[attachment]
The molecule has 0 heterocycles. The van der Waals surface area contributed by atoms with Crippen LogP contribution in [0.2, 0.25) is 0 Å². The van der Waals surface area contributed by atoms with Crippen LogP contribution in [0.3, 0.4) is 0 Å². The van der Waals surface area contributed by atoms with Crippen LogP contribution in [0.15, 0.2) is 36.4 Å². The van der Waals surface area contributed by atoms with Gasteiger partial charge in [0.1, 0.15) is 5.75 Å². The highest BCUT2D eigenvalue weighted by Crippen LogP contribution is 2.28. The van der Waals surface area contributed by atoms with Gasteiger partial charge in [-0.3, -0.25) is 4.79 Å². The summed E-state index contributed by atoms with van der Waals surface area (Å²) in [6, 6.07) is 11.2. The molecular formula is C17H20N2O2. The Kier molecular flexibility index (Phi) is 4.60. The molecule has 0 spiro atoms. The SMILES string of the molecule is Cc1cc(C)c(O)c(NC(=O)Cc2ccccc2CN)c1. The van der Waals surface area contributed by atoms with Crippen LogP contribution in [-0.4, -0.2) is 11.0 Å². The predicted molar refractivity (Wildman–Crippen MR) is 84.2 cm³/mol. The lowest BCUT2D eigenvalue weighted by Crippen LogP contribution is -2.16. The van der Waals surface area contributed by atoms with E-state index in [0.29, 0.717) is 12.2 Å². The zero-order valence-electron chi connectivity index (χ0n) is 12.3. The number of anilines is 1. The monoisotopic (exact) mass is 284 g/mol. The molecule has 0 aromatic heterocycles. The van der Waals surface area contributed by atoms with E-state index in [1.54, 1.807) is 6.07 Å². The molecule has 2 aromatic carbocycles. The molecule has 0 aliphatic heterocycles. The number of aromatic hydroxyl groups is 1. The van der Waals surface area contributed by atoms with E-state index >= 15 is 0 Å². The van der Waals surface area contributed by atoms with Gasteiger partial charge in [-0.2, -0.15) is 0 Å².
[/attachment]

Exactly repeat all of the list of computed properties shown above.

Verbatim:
The molecule has 0 heterocycles. The van der Waals surface area contributed by atoms with Crippen LogP contribution in [0.2, 0.25) is 0 Å². The van der Waals surface area contributed by atoms with Crippen LogP contribution in [0.3, 0.4) is 0 Å². The van der Waals surface area contributed by atoms with Crippen LogP contribution in [0.15, 0.2) is 36.4 Å². The van der Waals surface area contributed by atoms with Gasteiger partial charge in [0.1, 0.15) is 5.75 Å². The highest BCUT2D eigenvalue weighted by Crippen LogP contribution is 2.28. The van der Waals surface area contributed by atoms with Gasteiger partial charge in [-0.3, -0.25) is 4.79 Å². The summed E-state index contributed by atoms with van der Waals surface area (Å²) in [6, 6.07) is 11.2. The molecular formula is C17H20N2O2. The Kier molecular flexibility index (Phi) is 4.60. The molecule has 0 spiro atoms. The SMILES string of the molecule is Cc1cc(C)c(O)c(NC(=O)Cc2ccccc2CN)c1. The van der Waals surface area contributed by atoms with Crippen LogP contribution in [-0.4, -0.2) is 11.0 Å². The predicted molar refractivity (Wildman–Crippen MR) is 84.2 cm³/mol. The lowest BCUT2D eigenvalue weighted by Crippen LogP contribution is -2.16. The van der Waals surface area contributed by atoms with E-state index in [0.29, 0.717) is 12.2 Å². The zero-order valence-electron chi connectivity index (χ0n) is 12.3. The number of anilines is 1. The monoisotopic (exact) mass is 284 g/mol. The molecule has 0 aromatic heterocycles. The van der Waals surface area contributed by atoms with E-state index in [1.54, 1.807) is 6.07 Å². The molecule has 2 aromatic carbocycles. The molecule has 0 aliphatic heterocycles. The number of aromatic hydroxyl groups is 1. The van der Waals surface area contributed by atoms with E-state index >= 15 is 0 Å². The van der Waals surface area contributed by atoms with Gasteiger partial charge in [-0.2, -0.15) is 0 Å².